A WGN-TV/Emerson College poll of Chicago voters finds Mayor Lori Lightfoot with a 48% job approval rating at the 2-year mark since her inauguration in 2019. Thirty-nine percent (39%) of voters disapprove of her job as mayor, while 13% were unsure or had no opinion. In contrast, President Biden holds a 76% approval with 17% disapproval, and Governor J.B. Pritzker has a 64% approval and 24% disapproval among the same group of voters.

Lightfoot’s approval is highest among those aged 18-34 (64% approval), Hispanics (58% approval), and men (55% approval). Disapproval is highest among those aged 35-49 (57% disapproval) and whites (51% disapproval). 

When voters were asked if they consider Mayor Lightfoot generally honest or generally dishonest, a majority (61%) reported viewing Lightfoot as very or somewhat honest. Fifteen percent (15%) said somewhat dishonest, 17% said very dishonest, and 7% were unsure or had no opinion. White respondents were more likely to categorize Lightfoot as somewhat or very dishonest, at 39%, compared to African-Americans (28%) and Hispanics (26%).

Voters were asked to rate the job performance of Mayor Lightfoot on a variety of issues facing the city, using the options “excellent”, “good”, “fair”, and “poor”. 

Lightfoot’s rating was highest on her management of the Covid-19 pandemic, with a combined 64% rating her job as excellent or good. Twenty percent (20%) of voters rated Lightfoot’s management as fair, and 16% rated it as poor. 

A majority (51%) of voters also rated Lightfoot’s efforts to advance the economy as excellent or good, with a quarter (25%) rating it as fair, and 24% saying it has been poor. Regarding job growth – 46% rated Lightfoot’s job as excellent or good, while a majority (54%) rated it as fair or poor. 

A plurality (32%) of voters rated Mayor Lightfoot’s job on improving education as poor, while 24% said it has been fair, 29% said good, and 15% said excellent. Lightfoot struggles most with the 35-49 age group on this issue: 49% rate her job on improving education as poor.

On the issue of improving race relations in Chicago, a plurality (36%) rated Lightfoot’s job as poor, 24% said fair, 24% said good, and 16% rated her performance on this issue as excellent. African-American and Hispanic respondents rated Lightfoot’s job performance higher: 47% of African-Americans and 44% of Hispanics rated her job as excellent or good, compared to 38% of whites.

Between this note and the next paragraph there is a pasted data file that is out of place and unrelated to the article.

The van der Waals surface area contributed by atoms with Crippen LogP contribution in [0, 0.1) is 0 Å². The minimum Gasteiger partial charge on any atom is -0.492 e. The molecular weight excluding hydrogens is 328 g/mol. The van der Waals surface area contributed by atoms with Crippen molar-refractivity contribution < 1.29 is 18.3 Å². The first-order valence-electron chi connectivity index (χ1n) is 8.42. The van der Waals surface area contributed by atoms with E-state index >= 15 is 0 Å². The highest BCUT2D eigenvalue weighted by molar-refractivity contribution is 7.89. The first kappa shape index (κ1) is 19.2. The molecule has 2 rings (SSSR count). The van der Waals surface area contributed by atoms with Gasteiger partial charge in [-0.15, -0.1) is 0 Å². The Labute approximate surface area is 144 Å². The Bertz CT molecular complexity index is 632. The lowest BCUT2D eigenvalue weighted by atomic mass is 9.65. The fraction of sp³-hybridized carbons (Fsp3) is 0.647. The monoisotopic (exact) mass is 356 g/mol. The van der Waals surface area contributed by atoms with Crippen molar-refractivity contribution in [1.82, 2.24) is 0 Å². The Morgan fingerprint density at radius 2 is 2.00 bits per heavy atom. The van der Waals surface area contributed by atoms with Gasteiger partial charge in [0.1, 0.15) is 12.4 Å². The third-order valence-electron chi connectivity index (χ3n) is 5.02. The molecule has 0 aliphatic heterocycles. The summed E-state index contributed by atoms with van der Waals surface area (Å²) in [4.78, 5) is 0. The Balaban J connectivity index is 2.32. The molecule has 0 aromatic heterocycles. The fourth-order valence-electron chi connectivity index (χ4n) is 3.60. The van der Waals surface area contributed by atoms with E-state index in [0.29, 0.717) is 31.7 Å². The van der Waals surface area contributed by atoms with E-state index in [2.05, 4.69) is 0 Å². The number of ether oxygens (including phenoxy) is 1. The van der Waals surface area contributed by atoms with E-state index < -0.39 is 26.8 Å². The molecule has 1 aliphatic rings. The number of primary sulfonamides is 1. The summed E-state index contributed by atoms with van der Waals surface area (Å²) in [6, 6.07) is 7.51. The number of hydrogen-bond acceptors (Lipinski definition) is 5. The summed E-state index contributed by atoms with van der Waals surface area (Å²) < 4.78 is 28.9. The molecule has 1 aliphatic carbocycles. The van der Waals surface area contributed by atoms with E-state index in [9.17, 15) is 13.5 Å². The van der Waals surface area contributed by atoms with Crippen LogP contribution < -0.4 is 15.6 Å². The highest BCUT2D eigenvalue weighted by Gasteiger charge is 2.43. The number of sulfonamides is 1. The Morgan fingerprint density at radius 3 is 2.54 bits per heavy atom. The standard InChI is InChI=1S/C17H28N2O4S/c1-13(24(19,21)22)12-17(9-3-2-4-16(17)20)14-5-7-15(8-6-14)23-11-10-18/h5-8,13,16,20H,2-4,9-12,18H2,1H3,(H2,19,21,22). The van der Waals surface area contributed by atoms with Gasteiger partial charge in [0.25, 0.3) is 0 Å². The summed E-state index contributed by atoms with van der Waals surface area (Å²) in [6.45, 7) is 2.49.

Crime and gun violence were the two lowest rated issues for Mayor Lightfoot. A plurality (42%) said that her job on handling crime has been poor, with an additional 23% saying it has been only fair. Thirty-five percent (35%) rated her job on crime as excellent or good. Regarding gun violence, a plurality (43%) said her handling has been poor, while 26% said it has been fair, and 31% say it has been excellent or good.

When asked the number one issue facing Chicago today, a plurality (38%) said crime. Twelve percent (12%) said police reform, 11% said healthcare, 10% said Covid-19, and 9% said housing and jobs, respectively. Groups that reported crime as the number one issue at a higher rate include those over the age of 50 (49%) and African-Americans (46%).

Spencer Kimball, Director of Emerson College Polling notes: “It is alarming to see crime as the top issue for 38% of voters in Chicago, even more so when compared to 20% saying crime is the top issue in our PIX11 poll of NYC last week.  However, despite crime being the top issue and the mayor having her lowest ratings on crime and gun violence, she enjoys a positive overall approval of +9 points, which suggests that other issues are more important to voters.”

Voters were asked if they view the Chicago Police Department positively or negatively. A majority (61%) said they had a very or somewhat positive view of the CPD, 17% had a somewhat negative view, 16% very negative view, and 6% were unsure or held no opinion. This issue correlated with age, as 72% of those 65 or older had a positive view of the CPD, compared to 63% of those 50-64, 53% of those 35-49, and 50% of those 18-34 years of age.

When asked if they favor civilian oversight of the Chicago Police Board, a majority (63%) said yes. Twenty-two percent (22%) said no, and 15% were unsure or had no opinion. 

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The WGN-TV/Emerson College Chicago poll was conducted May 31-June 1, 2021. The sample consisted of Chicago registered voters, n=1000, with a Credibility Interval (CI) similar to a poll’s margin of error (MOE) of +/- 3 percentage points. The data sets were weighted by gender, age, education, region, and race based on the voting-age population in Chicago (Census Reporter). It is important to remember that subsets based on gender, age, ethnicity, and region carry with them higher margins of error, as the sample size is reduced. Data was collected using an Interactive Voice Response (IVR) system of landlines, a cell phone sample of SMS-to-web, and an online panel.